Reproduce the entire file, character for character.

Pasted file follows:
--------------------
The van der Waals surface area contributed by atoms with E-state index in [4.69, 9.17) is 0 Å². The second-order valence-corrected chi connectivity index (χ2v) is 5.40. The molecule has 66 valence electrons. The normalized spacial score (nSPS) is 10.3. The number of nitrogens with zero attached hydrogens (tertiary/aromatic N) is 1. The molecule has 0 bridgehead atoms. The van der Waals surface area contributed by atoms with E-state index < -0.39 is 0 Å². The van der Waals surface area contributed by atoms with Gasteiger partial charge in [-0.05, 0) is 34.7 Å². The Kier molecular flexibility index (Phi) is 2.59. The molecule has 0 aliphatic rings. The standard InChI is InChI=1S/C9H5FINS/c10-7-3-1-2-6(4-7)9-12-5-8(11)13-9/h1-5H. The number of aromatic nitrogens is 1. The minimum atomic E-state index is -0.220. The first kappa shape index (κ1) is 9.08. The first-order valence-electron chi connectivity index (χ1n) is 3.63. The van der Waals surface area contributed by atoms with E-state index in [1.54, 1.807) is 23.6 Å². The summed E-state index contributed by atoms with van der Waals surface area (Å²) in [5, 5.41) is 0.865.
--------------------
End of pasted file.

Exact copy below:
The van der Waals surface area contributed by atoms with E-state index in [4.69, 9.17) is 0 Å². The second-order valence-corrected chi connectivity index (χ2v) is 5.40. The molecule has 66 valence electrons. The normalized spacial score (nSPS) is 10.3. The number of nitrogens with zero attached hydrogens (tertiary/aromatic N) is 1. The molecule has 0 bridgehead atoms. The van der Waals surface area contributed by atoms with E-state index < -0.39 is 0 Å². The van der Waals surface area contributed by atoms with Gasteiger partial charge in [-0.05, 0) is 34.7 Å². The Kier molecular flexibility index (Phi) is 2.59. The molecule has 0 aliphatic rings. The standard InChI is InChI=1S/C9H5FINS/c10-7-3-1-2-6(4-7)9-12-5-8(11)13-9/h1-5H. The number of aromatic nitrogens is 1. The minimum atomic E-state index is -0.220. The first kappa shape index (κ1) is 9.08. The first-order valence-electron chi connectivity index (χ1n) is 3.63. The van der Waals surface area contributed by atoms with E-state index in [1.54, 1.807) is 23.6 Å². The summed E-state index contributed by atoms with van der Waals surface area (Å²) in [5, 5.41) is 0.865.